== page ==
Nation of Speed – A collaborative effort with the Smithsonian’s National Museum of American History, Nation of Speed presents the American experience of the desire to move faster in the air, on the water and over land with the technology and machines that made it possible.
Destination Moon – Some of the Smithsonian Institute’s most iconic artifacts are found in Destination Moon, which traces the history of the US lunar programs and missions.
Exploring the Planets – Beyond the moonshots of the 1960s and 1970s, this gallery explores current space exploration programs and future plans for exploring our solar system.
The Apollo 11 Command Module Columbia. The command module was the living quarters and return vehicle for Neil Armstrong, Buzz Aldrin and Michael Collins.
One World Connected – Explores how the advancements of aircraft, satellites and technology have revolutionized communications, navigation, weather forecasting and other aspects of life on earth.
It is quite evident tremendous effort went into the design (or redesign) of these galleries, but the results seem mixed. On the positive side, the new features in the Wright Brothers gallery fill in more details on the lives of the two brothers, making them seem more human, while still maintaining their iconic stature. America by Air provides ample details and activities telling the story of commercial passenger aviation in America. The shiny and brightly painted early airliners suspended above the displays add a sense of majesty to the storytelling below.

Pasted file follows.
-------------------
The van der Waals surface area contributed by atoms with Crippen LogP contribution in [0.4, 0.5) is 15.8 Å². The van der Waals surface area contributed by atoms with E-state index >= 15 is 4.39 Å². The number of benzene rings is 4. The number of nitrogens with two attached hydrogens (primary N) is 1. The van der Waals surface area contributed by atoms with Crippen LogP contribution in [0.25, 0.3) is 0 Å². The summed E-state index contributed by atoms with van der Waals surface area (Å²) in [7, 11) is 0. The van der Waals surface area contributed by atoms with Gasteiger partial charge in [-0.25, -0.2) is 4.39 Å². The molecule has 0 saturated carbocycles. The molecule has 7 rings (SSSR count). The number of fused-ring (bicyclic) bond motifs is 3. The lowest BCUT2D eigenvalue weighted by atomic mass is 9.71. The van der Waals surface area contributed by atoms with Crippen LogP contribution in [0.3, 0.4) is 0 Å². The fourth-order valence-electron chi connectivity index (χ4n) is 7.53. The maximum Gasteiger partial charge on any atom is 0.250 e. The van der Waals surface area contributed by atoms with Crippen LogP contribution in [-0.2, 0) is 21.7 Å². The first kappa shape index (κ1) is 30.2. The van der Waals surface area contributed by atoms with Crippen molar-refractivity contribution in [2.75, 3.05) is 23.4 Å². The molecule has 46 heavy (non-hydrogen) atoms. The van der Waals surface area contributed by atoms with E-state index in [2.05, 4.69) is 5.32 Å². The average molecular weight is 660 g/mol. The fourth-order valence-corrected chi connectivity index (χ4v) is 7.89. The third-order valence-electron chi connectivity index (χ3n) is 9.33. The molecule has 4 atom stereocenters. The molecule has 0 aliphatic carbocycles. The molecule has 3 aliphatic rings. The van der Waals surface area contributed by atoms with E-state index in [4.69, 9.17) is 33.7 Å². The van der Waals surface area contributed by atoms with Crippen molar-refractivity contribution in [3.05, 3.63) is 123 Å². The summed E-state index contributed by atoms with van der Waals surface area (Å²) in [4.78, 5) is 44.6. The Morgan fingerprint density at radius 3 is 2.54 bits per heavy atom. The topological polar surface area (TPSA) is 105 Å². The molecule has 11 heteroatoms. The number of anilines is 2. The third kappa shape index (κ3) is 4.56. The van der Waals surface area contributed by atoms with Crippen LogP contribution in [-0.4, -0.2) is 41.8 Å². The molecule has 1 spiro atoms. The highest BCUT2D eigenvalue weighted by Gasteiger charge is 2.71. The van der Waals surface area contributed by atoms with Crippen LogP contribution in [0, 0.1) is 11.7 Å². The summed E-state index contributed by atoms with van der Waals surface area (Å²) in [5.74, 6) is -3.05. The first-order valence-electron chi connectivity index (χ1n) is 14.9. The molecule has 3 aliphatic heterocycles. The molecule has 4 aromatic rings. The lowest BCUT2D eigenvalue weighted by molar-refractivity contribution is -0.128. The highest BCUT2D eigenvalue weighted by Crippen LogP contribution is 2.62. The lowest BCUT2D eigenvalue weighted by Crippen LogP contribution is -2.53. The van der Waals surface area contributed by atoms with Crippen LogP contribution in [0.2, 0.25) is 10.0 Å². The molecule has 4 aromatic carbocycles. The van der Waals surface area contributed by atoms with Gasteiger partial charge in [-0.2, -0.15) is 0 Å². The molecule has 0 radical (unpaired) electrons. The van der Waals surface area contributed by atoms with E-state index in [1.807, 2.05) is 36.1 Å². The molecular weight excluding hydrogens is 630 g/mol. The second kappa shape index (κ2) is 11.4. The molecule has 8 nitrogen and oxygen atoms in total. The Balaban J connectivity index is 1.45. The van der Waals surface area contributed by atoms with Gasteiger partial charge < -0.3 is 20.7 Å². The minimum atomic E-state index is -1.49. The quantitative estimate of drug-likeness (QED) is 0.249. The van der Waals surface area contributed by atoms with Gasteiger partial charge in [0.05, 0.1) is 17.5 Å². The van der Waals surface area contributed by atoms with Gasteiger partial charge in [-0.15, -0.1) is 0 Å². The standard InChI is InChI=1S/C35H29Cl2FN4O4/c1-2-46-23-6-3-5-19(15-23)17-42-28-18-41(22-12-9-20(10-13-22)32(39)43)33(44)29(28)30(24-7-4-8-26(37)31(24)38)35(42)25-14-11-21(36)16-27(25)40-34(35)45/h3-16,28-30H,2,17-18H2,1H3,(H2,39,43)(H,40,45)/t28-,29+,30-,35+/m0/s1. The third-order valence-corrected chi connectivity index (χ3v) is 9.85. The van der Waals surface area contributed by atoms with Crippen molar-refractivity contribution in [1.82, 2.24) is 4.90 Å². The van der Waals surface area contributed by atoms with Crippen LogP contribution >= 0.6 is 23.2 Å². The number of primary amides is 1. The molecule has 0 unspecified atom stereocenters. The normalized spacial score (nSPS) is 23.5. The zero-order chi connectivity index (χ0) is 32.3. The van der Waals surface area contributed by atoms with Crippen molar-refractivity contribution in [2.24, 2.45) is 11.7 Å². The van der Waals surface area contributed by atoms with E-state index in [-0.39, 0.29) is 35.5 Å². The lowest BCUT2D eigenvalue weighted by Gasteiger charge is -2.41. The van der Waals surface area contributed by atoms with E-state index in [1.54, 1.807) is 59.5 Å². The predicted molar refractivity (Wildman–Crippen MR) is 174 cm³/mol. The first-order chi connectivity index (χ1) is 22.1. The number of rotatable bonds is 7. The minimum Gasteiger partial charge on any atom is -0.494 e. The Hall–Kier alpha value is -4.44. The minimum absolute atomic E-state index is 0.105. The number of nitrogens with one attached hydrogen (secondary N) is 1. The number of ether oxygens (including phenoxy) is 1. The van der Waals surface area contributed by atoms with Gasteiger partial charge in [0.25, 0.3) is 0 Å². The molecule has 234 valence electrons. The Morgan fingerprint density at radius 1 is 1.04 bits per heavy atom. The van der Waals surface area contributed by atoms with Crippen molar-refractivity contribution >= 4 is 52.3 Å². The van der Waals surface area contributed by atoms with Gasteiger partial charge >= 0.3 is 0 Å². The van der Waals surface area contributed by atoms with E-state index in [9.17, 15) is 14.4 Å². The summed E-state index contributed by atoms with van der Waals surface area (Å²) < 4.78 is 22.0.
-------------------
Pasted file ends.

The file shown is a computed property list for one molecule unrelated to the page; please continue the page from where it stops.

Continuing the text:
Within Destination Moon, the artifacts and displays are now neatly and chronologically arranged allowing visitors to walk through the decades of manned lunar exploration. Along the way, they get a sense of the dedication of the people involved, the power of the rocket engines, and at the same time, reckoning how all this was accomplished with less technology than the cellphones in our pockets today.